Mining for Gold

October 06, 2021  •  Leave a Comment

Twilight Wedge Grand Teton National ParkAwakeningBright autumn foliage punctuates the Willow Flats landscape at daybreak while the twilight wedge tints the sky pink. With temperatures below freezing, steam rises above distant Jackson Lake as Mount Moran waits for the sun to rise and warm its face. (Grand Teton National Park, Wyoming) 15 magical miles. 

That's roughly the distance between Willow Flats and the Buffalo Fork of the Snake River in Grand Teton National Park's north end. Hang around that general area in autumn and you might feel as if you've struck gold. Aspens are plentiful and they like to put on a real show. Some of them dare to go Splendor on the SnakeSplendor on the SnakeGrand Teton National Park, Wyoming further than marigold and honey yellow, venturing into apricot and orange territory. A few of the truly adventurous flirt with almost-red. 

The mother lode.

It's always a beautiful sight, though of course you never know exactly when it's going to occur or how long it will last. Wyoming wind is real; it can wreak havoc on the autumnal display in the blink of an eye. 

This season color throughout the park has been, for the most part, vibrant - better than the past couple years, though a little sporadic as far as the timing. The wind has (mostly) behaved. As for those north end aspens? They pulled out all the stops. 

Each autumn, though I wander around the entire park and surrounding forests looking for potential subject matter, I can't resist that Willow Flats/Oxbow Bend/Pacific Creek/Buffalo Valley corridor. Maybe it's the oh-so-subtle nod to the colors I left behind in New Hampshire that beckons me...

It's a relatively compact area but spending all that time there is far from boring. Familiarity is a good thing.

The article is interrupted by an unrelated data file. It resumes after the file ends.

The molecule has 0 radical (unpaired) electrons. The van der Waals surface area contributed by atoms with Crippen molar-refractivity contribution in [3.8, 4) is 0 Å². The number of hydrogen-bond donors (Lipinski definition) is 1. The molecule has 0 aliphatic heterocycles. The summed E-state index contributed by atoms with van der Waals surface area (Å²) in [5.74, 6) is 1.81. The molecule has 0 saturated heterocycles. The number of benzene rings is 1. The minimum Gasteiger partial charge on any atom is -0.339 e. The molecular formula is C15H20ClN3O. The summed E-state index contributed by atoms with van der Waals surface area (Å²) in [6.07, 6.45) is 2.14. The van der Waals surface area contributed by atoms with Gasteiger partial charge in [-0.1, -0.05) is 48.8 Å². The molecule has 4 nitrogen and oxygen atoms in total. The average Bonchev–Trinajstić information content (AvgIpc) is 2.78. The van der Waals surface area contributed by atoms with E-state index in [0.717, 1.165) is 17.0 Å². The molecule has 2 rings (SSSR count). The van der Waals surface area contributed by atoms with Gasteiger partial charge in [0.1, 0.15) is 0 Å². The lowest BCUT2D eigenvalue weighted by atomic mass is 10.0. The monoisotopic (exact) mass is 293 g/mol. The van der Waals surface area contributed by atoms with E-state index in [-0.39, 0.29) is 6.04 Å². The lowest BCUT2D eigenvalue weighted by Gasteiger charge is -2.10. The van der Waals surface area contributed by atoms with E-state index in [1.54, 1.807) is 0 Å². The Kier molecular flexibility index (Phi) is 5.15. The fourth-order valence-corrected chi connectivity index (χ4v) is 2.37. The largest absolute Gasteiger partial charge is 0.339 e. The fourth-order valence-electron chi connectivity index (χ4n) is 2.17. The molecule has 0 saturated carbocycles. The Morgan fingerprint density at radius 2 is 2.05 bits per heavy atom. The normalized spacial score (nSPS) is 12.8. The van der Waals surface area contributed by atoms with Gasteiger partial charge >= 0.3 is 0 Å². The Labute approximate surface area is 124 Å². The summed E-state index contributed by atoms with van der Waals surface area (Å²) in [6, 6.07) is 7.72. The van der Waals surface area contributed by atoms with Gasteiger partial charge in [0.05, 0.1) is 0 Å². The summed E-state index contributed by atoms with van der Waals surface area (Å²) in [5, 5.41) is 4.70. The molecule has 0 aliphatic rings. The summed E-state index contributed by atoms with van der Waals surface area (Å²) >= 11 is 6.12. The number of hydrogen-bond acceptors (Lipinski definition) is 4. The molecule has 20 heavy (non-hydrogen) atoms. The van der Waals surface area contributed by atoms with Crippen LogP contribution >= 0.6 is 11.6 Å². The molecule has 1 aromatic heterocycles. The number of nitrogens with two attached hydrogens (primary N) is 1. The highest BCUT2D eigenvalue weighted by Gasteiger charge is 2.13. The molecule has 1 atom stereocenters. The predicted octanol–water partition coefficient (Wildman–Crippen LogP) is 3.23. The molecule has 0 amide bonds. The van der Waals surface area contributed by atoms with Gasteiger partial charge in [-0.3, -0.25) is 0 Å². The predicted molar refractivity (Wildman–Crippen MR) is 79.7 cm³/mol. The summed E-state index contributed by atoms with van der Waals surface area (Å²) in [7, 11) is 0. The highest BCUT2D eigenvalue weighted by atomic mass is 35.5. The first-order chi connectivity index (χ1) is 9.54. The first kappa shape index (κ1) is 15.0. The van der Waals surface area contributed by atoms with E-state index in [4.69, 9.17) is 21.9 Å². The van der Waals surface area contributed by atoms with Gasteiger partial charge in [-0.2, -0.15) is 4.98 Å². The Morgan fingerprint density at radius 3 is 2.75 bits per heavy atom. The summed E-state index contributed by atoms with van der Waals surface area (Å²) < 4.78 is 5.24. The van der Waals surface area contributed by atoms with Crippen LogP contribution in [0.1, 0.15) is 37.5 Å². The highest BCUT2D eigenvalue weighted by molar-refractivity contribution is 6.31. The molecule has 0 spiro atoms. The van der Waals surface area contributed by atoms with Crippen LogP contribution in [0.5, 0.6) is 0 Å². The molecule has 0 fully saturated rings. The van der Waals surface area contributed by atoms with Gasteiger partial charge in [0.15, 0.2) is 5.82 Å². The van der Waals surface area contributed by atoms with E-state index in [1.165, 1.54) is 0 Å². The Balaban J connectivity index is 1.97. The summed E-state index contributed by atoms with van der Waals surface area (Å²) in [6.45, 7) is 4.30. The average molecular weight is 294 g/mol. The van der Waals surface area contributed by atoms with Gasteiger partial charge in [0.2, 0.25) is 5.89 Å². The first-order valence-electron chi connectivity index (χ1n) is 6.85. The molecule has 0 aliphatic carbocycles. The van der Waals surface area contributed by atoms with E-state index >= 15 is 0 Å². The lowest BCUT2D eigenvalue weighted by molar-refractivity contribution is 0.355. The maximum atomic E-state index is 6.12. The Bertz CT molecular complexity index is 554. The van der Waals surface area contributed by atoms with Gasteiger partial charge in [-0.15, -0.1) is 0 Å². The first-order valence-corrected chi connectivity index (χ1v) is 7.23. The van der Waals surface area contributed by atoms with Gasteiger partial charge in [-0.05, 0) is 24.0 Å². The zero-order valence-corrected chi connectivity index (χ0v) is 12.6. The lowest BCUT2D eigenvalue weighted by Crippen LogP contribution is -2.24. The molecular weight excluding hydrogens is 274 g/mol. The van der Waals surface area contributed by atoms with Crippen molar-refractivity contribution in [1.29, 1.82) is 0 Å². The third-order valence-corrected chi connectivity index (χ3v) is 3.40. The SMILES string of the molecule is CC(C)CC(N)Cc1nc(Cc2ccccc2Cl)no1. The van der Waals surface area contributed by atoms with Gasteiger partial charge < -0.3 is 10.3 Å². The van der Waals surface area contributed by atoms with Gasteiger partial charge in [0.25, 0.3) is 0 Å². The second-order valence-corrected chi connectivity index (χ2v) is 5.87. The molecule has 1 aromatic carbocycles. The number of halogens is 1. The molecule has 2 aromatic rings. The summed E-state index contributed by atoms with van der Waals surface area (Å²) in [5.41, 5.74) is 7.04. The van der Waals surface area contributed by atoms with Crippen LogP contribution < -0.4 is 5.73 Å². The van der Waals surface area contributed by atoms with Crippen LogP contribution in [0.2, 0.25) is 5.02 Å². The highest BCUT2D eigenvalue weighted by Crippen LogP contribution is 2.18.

There are always new ways to visually convey the story of the season. Figuring out how is both the appeal and the challenge. 

You never know what might catch your eye. Especially in autumn the appearance of the landscape changes dramatically within just a few hours; foliage looks very different depending on how it's lit. Then there's the color progression. Things shift significantly, sometimes in a matter of days.

The conditions this time of year can also really change things up. Late September days might begin with temperatures in the 20s but reach into the 70s later on. Wild swings like that often create interesting things (like thick morning fog).

There might be early snow on the mountains, or lingering haze from wildfires, or a turbulent thunderstorm. Anything can happen.

My kind of gold rush.

Current foliage status: the peak display has mostly passed but you can still find color. Be prepared to do some searching. Remember, you can make interesting images past peak. Don't forget to look down. There's also mountain snow in the forecast.
TransformationTransformationDense fog completely obscures the Teton Range behind the trees, instead creating a dramatic backdrop emphasizing the foliage and its various stages of autumnal color progression. (Grand Teton National Park, Wyoming)

The Lines are DrawnThe Lines are DrawnA study in diagonals: the tree line, the shadows on the face of Mount Moran, and the line of the peak itself. (Grand Teton National Park, Wyoming)

Buffalo SunsetBuffalo SunsetPeak color in the shadow of the Teton peaks. The Buffalo Fork of the Snake River meanders through a landscape decorated in the colors of autumn. (Buffalo Valley, Wyoming)

In the PinkIn the PinkMount Moran, with a dusting of late September snow, awaits the rising sun. (Grand Teton National Park, Wyoming)

 


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